How do I keep my toddler in his bed?
We are trying to make the switch from crib to toddler bed but our toddler keeps getting out of bed. What can I do to keep him in?
Switching from a crib to a toddler bed can be challenging as your toddler is trying to understand the differences in her routine. The switch brings up a range of different feelings for them, curiosity, excitement and some nervousness as they try to understand the shift to a big kid bed.
If your toddler is 2 or over you can you can try a few different things. Start by talking to your toddler and explaining that she needs to stay in her bed. You can tell her that you will help her remember for a few days by putting a chair next to her bed-facing away from her and sitting there quietly reading. Some toddlers will be able to manage their feelings if you stay close.
If this does not work you can shift to just helping her stay in her room. Make sure everything is safe and tell her that her job is to stay in her room at night. If she gets out of the bed she can walk around, get a pillow and lay down but she cannot come out of her room. You can purchase the traffic light timer (Amazon) and tell her she needs to stay in her room until the light is green.If that is challenging for her you can also put a chair by the door and tell her you will sit there as long as she stays in her room. Sit quietly with your back away from the room. If she tries coming out quietly tell her you can only stay if she stays in her room. Quietly put her back in bed and go back and sit down. If she pops up again to come out, put her back in bed and tell her you can only stay if she stays in her room. If she is unable to do that after a week you may decide you want a gate at the door. You can let her know she can come to the gate but that you will not talk with her because it is sleep time.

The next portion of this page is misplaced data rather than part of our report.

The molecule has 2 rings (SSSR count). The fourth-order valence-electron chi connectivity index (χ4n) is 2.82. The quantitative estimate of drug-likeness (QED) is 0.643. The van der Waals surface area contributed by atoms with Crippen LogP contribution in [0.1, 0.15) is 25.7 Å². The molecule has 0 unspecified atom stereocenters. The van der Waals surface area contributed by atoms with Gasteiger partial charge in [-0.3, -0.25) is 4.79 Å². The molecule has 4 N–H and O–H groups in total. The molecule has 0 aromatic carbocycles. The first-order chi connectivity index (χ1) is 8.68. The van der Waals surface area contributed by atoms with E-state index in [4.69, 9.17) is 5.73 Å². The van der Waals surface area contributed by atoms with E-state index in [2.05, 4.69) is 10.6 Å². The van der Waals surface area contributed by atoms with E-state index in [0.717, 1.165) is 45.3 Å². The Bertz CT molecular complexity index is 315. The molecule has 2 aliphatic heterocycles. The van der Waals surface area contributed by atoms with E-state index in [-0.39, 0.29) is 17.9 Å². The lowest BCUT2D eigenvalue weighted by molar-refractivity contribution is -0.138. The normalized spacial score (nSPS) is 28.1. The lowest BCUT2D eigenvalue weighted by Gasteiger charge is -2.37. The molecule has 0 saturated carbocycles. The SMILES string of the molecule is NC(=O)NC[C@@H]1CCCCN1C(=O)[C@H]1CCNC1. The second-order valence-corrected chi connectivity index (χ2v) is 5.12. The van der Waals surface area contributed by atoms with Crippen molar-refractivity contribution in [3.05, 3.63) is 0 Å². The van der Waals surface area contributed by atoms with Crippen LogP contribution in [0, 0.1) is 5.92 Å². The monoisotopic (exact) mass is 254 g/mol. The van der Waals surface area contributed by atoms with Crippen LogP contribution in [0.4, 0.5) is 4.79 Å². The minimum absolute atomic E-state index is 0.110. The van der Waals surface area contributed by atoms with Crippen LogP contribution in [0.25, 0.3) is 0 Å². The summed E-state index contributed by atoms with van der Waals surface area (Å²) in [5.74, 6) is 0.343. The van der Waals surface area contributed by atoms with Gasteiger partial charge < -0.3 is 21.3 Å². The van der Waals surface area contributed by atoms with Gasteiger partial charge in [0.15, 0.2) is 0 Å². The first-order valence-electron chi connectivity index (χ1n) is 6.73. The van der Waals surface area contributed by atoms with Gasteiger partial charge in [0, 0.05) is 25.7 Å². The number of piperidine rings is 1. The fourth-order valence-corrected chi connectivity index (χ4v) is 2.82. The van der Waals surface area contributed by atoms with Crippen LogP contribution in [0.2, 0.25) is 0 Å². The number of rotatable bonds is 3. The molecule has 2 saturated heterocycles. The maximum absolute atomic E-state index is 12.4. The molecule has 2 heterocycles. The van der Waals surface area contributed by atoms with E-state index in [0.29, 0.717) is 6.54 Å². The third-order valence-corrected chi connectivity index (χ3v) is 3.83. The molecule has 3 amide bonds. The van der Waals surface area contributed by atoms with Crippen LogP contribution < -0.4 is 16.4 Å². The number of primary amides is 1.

It may also be helpful to play this challenge for her with her toy. Try having some of her animals struggle staying in their cave. Don’t solve it for her but see how she acts out the problem for her self. Toddlers often take 4 to 6 weeks to solve problems for themselves. They need to work on multiple levels especially cognitively and emotionally to fully comprehend change.
About our expert-
Marsha Greenberg is a therapist in New York City. She is the author of the newly released book, Raising Your Toddler, by Globe Pequot Press. She has masters degrees in Child and Family Development and Social Work from the University of Michigan. As the Director of the Health Systems Child Care Program for over 14 years, she was responsible for over 250 children between the ages of 6 weeks and 6 years of age. Marsha teaches in the Early Childhood Special Education department at NYU and has a private psychotherapy practice in NYC. Marsha is the mother of three grown sons and has three grandsons (aged 4 and 18 months and 4 months) with a new grandchild on the way.